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Death penalty, election arguments Thursday

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The Indiana Supreme Court will hear arguments Thursday in a death penalty case, a dispute whether the elected mayor of Terre Haute was eligible to run for office, and whether an order for a mother's voluntary termination of parental rights should have been set aside.

At 9 a.m., the justices will hear Daniel Ray Wilkes v. State of Indiana, No. 10S00-0808-DP-453. Daniel Ray Wilkes was convicted in Clark County for the murders of an Evansville woman and her two children. The jury failed to reach a unanimous decision as to Wilkes' sentence, so Vanderburgh Circuit Judge Carl Heldt issued a death sentence.

This was the first time since Indiana law changed in 2002 that a judge had to determine the sentence in a capital murder case after a jury deadlocked. The state law amendment requires judges to follow jury sentencing recommendations in capital cases. In the direct appeal, Wilkes argued various errors occurred during his trial and sentencing.

Arguments in Kevin D. Burke v. Duke Bennett, No. 84S01-0904-CV-148, begin at 10:05 a.m. Duke Bennett was elected mayor of Terre Haute in 2007, but his opponent, Kevin Burke, contested the election because he claimed Bennett was ineligible to run for office since he worked for a nonprofit that received federal funds. Bennett was declared the winner, but the Indiana Court of Appeals in a 2-1 decision reversed and held that Bennett is disqualified, the mayor's office is vacant, and a special election is required.

The high court will also hear arguments at 10:55 a.m. in a case involving the denial of a mother's motion to set aside an order for voluntary termination of her parental rights. In the case In Re: Termination of parent-child relationship of M.B. and S.B., No. 34S02-0805-JV-437, the Howard Circuit Court denied the mother's Trial 60(B) motion to set aside the order voluntarily ending her parental rights. The Court of Appeals affirmed in the matter of first impression, ruling the addendum to her consent providing for post-adoption visitation was unenforceable because a partial termination of parental rights doesn't exist under Indiana law and severing the addendum didn't frustrate the basic purpose of the remainder of the agreement.

All arguments will be webcast live from the Supreme Court courtroom.

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  1. Indiana's seatbelt law is not punishable as a crime. It is an infraction. Apparently some of our Circuit judges have deemed settled law inapplicable if it fails to fit their litmus test of political correctness. Extrapolating to redefine terms of behavior in a violation of immigration law to the entire body of criminal law leaves a smorgasbord of opportunity for judicial mischief.

  2. I wonder if $10 diversions for failure to wear seat belts are considered moral turpitude in federal immigration law like they are under Indiana law? Anyone know?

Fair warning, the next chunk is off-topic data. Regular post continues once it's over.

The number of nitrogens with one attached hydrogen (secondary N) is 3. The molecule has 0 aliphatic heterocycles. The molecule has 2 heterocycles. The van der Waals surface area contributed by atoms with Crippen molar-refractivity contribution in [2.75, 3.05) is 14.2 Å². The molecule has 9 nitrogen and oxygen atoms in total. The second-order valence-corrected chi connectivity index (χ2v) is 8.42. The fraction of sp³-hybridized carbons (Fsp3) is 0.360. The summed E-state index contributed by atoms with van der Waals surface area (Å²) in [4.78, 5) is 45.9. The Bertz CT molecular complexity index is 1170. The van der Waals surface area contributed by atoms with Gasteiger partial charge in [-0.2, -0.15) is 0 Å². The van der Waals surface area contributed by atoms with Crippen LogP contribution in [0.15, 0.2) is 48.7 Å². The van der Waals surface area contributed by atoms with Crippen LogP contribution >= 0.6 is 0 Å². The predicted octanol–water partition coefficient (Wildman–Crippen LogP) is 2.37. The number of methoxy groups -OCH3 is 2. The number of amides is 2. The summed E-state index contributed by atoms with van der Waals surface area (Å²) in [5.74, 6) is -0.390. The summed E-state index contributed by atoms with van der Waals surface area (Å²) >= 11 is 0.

3. What a fine article, thank you! I can testify firsthand and by detailed legal reports (at end of this note) as to the dire consequences of rejecting this truth from the fine article above: "The inclusion and expansion of this right [to jury] in Indiana’s Constitution is a clear reflection of our state’s intention to emphasize the importance of every Hoosier’s right to make their case in front of a jury of their peers." Over $20? Every Hoosier? Well then how about when your very vocation is on the line? How about instead of a jury of peers, one faces a bevy of political appointees, mini-czars, who care less about due process of the law than the real czars did? Instead of trial by jury, trial by ideological ordeal run by Orwellian agents? Well that is built into more than a few administrative law committees of the Ind S.Ct., and it is now being weaponized, as is revealed in articles posted at this ezine, to root out post moderns heresies like refusal to stand and pledge allegiance to all things politically correct. My career was burned at the stake for not so saluting, but I think I was just one of the early logs. Due, at least in part, to the removal of the jury from bar admission and bar discipline cases, many more fires will soon be lit. Perhaps one awaits you, dear heretic? Oh, at that Ind. article 12 plank about a remedy at law for every damage done ... ah, well, the founders evidently meant only for those damages done not by the government itself, rabid statists that they were. (Yes, that was sarcasm.) My written reports available here: Denied petition for cert (this time around): http://tinyurl.com/zdmawmw Denied petition for cert (from the 2009 denial and five year banishment): http://tinyurl.com/zcypybh Related, not written by me: Amicus brief: http://tinyurl.com/hvh7qgp

  4. Justice has finally been served. So glad that Dr. Ley can finally sleep peacefully at night knowing the truth has finally come to the surface.

  5. While this right is guaranteed by our Constitution, it has in recent years been hampered by insurance companies, i.e.; the practice of the plaintiff's own insurance company intervening in an action and filing a lien against any proceeds paid to their insured. In essence, causing an additional financial hurdle for a plaintiff to overcome at trial in terms of overall award. In a very real sense an injured party in exercise of their right to trial by jury may be the only party in a cause that would end up with zero compensation.

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